After cresting on April 17th, the Mississippi eventually returned to its St. Paul banks about two weeks later. The subsequent clean-up and debates over future flood control, however, took significantly longer. The Upper Levee and Lower West Side neighborhoods were an immediate issue -- still poor, surrounded by industry, lacking most municipal services, and for the second consecutive spring covered in sand, mud, timber, and fuel, both would require extensive city funds for protection from future floods. As soon as April 18th, local politicians and editorials were casting the flood as a clarion call for the relocation of riverbank residents, and subsequent industrial development of the land. Within a decade, both the Upper Levee and Lower West Side had been cleared by the St. Paul Housing and Redevelopment Authority, the former housing Kaplan Brothers Scrapyard and Shepard Road, the latter Riverview Industrial Park and similar developments.
Nationally, requests for federal aid linked flood control to national defense and the Korean War effort. The Minnesota congressional delegation, for example, utilized specific (War) Production Authority figures to support its request for emergency aid and future protection. Congressional delegates from flood-stricken areas throughout the Midwest (the lower Ohio had wrought even more damages than the Upper Mississippi) also began to call for an expansion of the federal role in future flood control efforts. The St. Paul Pioneer Press noted:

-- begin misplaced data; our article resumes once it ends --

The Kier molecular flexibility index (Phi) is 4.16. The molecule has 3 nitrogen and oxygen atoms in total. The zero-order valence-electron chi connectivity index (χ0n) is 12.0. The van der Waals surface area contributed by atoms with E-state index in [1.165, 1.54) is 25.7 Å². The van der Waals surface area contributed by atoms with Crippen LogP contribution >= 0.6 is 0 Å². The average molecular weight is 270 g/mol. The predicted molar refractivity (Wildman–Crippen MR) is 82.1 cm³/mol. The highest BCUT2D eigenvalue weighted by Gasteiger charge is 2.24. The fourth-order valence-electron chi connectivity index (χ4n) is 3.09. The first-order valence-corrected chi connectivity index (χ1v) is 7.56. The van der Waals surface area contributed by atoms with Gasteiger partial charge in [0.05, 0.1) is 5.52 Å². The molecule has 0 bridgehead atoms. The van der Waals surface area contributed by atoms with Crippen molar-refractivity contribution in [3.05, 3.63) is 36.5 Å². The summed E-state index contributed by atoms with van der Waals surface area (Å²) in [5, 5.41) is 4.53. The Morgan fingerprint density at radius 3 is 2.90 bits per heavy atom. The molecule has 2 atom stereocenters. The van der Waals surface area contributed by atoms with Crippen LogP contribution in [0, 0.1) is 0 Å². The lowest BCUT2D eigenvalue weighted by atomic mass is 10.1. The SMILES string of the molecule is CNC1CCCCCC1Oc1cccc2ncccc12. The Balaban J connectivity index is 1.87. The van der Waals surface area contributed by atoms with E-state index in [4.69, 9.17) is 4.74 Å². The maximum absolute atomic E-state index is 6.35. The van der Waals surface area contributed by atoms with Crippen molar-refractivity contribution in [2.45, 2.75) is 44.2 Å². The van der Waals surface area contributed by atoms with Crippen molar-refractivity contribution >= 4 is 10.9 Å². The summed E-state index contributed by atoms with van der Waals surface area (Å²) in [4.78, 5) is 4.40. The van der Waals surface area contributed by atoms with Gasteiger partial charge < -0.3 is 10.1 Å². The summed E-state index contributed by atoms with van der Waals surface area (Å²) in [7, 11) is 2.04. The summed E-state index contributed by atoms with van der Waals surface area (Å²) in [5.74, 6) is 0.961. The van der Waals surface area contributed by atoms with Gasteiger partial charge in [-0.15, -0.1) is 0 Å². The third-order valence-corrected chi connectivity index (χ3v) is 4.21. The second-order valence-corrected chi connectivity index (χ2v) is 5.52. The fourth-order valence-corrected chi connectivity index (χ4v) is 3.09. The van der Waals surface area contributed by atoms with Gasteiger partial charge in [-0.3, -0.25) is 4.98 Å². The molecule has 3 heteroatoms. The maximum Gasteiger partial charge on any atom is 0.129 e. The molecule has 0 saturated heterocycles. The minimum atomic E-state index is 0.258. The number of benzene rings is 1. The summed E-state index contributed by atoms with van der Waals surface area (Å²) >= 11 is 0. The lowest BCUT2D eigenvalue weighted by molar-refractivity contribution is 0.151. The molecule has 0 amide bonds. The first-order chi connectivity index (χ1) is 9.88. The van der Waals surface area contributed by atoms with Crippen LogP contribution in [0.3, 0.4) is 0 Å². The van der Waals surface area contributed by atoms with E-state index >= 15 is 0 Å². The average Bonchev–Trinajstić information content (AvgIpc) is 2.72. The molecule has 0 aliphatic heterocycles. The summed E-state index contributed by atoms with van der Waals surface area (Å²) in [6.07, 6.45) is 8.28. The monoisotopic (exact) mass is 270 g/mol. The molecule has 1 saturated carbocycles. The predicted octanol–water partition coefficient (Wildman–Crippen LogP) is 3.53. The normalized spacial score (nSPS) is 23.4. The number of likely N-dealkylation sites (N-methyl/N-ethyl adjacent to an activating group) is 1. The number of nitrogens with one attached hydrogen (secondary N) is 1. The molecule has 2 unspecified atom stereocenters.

Several congressman even proposed turning flood control duties over from the Army Corps of Engineers to its bureaucratic rival, the Bureau of Reclamation. Though quite occupied building dams throughout the West, the Bureau was eager to gain a foothold east of the Mississippi, perhaps even on it. However, formal debate of the idea never came to pass.
Flood emergency funds were quickly released to the affected Midwestern states after an air tour by President Truman. However, St. Paul declined most of the funds that were allotted to it by the State of Minnesota, citing both a desire to maintain a balanced state budget and the fact that, because the majority of flooded land in the city was commercially owned, the private sector could pay for the clean up. Even with business bearing such expense, and despite the President's assertion that "it is not necessary for these things to happen," the clamor on Capitol Hill for long-term federal flood control projects, like the muddy waters of the Mississippi, gradually receded as well.